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The argument against the indictment of the president rests on a 2000 Office of Legal Counsel (OLC) opinion, affirming the office’s conclusion 27 years before. In reliance on these opinions, members of the “no indictment” school take one of two positions—or sometimes both. One view holds that, whatever the merits of the opinion, Special Counsel Robert Mueller is bound by law to follow it. The other embraces the opinion’s reasoning and holds that the OLC’s reasoning is both binding and correct.
There is good reason to question the soundness of OLC’s conclusion, and Andrew Crespo has argued impressively that, as special counsel, Mueller may be free to disregard it. But also significant in evaluating the OLC’s conclusion is the answer to this question: Would Mueller’s investigation, if it cannot produce indictment of the president while in office, otherwise inform lawful remedies for presidential misconduct? It is assumed so, but it seems that both theoretical and practical problems with this view are routinely overlooked.
No one argues that Mueller investigation, if it uncovers evidence of criminal conduct should have no consequence for the president. Defenders of the OLC position argue that the special counsel may, should and doubtlessly will produce evidence that Congress may use to consider impeachment. This is the point on which OLC landed in 2000, arguing that even if the president cannot be indicted, the "constitutionally specified impeachment process ensures that the immunity will not place the president ‘above the law’." While the special counsel or prosecutor cannot indict on his evidence, his case just moves to the Congress.
In presenting this answer, proponents are confident that the case the special counsel assembles will find its way to the legislature, by action of the Attorney General, who receives a report from the special counsel and reports in turn to the Congress. The House and Senate would then take up impeachment on the case Mueller has developed.
This is deemed the constitutional route to a remedy when indictment is not an option. The president’s stability and capacity to function, so central to the OLC analysis, would be thereby preserved. Yet, at the same time, the president does not go scot-free. Congress judges his conduct, informed by the special counsel’s work.
This line of argument exposes a major problem with the no-indictment posture. It presumes that it offers a “clean” balancing of institutional equities and resolution of separation of powers issues. But it is not so clean. Somewhat imperceptibly, it shifts the judgment of the president’s conduct to the untenable ground on which the confrontation between President Bill Clinton and Independent Counsel Kenneth Starr took place. Congress would largely decline responsibility for its own independent fact-finding. It would rely instead on what the prosecutor found, perhaps calling some witnesses and holding hearings to reinforce the narrative his investigators built. The president’s defense would be a rebuttal of the special counsel.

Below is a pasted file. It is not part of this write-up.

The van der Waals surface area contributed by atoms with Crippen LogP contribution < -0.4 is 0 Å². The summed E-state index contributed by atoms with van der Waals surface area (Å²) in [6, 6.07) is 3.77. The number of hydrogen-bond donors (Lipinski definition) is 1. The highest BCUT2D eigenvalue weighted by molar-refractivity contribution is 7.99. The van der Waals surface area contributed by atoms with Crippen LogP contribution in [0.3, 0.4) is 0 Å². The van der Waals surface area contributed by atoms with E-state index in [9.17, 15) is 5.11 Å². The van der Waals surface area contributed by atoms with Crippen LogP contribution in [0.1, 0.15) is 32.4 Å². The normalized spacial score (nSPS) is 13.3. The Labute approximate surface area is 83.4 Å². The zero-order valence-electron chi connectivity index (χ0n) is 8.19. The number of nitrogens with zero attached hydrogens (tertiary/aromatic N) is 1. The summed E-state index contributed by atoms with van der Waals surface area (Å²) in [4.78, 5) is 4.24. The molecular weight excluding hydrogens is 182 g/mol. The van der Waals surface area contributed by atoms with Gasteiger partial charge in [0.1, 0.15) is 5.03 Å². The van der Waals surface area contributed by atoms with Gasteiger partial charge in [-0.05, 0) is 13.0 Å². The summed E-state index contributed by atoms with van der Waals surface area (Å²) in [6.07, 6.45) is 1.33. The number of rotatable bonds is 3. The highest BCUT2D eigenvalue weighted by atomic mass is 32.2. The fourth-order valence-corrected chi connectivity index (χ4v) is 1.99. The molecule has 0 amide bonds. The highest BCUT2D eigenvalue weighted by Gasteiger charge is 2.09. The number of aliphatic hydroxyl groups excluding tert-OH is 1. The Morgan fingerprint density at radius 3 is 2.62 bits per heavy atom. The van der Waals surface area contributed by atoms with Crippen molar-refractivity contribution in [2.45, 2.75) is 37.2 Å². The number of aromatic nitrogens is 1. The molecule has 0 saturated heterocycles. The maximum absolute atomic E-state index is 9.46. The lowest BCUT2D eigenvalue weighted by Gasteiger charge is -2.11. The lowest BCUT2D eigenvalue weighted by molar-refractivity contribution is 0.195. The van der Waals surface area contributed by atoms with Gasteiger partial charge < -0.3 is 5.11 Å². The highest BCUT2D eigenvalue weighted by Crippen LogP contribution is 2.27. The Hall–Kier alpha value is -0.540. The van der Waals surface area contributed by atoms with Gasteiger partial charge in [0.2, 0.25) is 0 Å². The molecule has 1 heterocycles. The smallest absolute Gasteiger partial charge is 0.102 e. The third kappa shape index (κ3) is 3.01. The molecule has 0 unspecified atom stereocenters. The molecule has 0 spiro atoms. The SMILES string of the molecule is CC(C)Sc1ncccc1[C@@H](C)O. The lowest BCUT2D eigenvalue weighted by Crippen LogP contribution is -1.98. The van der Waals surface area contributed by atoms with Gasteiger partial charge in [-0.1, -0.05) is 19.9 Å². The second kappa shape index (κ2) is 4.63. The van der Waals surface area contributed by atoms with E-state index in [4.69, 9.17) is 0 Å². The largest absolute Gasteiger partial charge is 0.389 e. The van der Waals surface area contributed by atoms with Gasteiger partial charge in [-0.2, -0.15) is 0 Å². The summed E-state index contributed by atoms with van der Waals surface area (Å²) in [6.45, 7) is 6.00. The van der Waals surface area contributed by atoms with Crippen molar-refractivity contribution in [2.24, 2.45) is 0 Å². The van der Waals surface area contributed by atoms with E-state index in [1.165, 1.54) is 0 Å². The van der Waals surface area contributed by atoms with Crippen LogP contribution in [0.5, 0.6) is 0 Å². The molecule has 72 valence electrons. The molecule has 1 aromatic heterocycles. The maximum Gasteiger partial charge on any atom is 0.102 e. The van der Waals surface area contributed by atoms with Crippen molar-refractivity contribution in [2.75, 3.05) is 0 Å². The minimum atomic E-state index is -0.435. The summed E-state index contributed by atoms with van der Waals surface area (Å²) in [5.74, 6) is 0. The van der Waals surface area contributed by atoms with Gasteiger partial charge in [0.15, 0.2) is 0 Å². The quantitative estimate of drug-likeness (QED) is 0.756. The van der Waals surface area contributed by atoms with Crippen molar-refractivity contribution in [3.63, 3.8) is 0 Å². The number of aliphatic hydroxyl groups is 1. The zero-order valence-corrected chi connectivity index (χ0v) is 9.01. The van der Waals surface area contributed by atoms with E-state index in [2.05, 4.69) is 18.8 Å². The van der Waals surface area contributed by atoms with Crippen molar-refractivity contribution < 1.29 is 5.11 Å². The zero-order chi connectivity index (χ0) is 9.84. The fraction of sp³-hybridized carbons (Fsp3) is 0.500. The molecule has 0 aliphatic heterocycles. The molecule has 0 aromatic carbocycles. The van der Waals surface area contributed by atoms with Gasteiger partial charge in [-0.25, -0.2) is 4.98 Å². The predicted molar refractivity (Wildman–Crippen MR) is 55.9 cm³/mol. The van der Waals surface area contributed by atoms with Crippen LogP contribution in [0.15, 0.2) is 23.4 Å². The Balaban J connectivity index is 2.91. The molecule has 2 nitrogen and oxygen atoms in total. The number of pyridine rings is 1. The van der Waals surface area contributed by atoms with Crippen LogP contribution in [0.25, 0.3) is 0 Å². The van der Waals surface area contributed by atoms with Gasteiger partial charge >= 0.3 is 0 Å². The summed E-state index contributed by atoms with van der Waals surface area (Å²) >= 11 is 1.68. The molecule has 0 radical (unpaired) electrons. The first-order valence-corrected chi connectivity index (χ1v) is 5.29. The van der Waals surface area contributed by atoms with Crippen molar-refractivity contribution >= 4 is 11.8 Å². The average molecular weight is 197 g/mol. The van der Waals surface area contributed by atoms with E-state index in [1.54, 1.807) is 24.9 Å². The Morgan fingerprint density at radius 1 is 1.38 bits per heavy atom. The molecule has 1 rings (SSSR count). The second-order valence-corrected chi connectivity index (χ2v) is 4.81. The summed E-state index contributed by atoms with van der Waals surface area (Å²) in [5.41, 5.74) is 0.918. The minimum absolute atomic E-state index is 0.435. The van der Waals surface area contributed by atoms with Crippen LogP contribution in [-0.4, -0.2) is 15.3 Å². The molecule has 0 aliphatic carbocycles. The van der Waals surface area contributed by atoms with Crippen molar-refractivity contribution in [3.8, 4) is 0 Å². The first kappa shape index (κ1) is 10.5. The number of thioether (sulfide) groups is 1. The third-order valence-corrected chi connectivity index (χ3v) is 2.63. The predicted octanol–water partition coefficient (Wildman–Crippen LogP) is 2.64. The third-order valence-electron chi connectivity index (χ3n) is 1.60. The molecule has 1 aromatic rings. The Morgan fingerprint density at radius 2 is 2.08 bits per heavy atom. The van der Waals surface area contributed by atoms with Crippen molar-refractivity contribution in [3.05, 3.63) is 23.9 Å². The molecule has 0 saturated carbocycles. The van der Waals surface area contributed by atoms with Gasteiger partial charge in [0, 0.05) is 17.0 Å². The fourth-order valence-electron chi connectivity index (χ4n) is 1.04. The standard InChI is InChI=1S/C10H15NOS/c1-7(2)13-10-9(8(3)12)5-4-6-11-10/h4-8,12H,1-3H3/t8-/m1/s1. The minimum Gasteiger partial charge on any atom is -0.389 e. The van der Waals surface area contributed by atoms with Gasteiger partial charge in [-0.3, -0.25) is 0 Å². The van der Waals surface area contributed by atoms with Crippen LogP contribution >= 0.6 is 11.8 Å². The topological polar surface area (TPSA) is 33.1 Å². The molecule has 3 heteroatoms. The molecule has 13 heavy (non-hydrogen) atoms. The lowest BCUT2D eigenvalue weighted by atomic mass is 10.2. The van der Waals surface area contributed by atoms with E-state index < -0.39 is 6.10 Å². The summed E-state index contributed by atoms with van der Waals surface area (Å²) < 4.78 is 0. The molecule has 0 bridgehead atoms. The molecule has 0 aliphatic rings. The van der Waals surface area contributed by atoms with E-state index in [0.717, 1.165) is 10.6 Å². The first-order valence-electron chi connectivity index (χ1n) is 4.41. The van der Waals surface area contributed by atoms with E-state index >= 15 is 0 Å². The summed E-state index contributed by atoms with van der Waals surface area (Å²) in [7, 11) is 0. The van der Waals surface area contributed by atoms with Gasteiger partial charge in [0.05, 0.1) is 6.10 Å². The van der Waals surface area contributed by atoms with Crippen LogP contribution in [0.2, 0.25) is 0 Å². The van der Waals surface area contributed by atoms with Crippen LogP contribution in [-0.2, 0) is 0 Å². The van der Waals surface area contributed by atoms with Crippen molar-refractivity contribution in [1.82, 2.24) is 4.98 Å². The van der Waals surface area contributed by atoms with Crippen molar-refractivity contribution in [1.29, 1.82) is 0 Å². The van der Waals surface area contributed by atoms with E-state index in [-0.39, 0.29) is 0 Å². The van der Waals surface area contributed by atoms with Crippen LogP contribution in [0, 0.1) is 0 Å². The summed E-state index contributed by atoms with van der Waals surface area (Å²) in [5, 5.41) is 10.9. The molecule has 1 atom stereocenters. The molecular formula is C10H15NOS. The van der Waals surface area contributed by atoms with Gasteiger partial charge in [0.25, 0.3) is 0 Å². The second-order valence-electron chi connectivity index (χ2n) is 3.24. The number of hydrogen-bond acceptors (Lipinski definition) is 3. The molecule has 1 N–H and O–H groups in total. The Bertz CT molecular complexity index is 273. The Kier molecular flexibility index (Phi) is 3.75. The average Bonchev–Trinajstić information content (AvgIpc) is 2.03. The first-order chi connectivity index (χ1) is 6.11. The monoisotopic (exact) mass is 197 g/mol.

One feature of this awkward institutional arrangement is that the executive becomes the investigative agent for the Congress. The special counsel may not indict, but he may investigate, and his inquiry as it affects the president establishes the record on which Congress relies in considering impeachment. As a subordinate of the president within the executive branch, he is put in the position of aiding the legislature in the task of considering whether to remove his superior. It is hard to see how this is the solution that those opposing indictment urge as the only one to protect the “unitary executive.”
Evaluating or making the case for impeachment is not a mere byproduct of the special counsel’s work under this conception of his role. This would be his job. He would understand that, not able to indict the president, he is obliged to put Congress on notice of evidence of serious wrongdoing. It is certainly the expectation he would see expressed in elite and public commentary. He will then inevitably consider whether the evidence is not only sufficient to support indictment, a course not open to him, but also to warrant consideration of impeachment. The standards are not the same. Indictable obstruction is not necessarily the same as impeachable obstruction. A case like that of former Governor Bob McDonnell of Virginia brings out the point that a politician may face investigation for behavior that disqualifies him for office but need not land him in prison.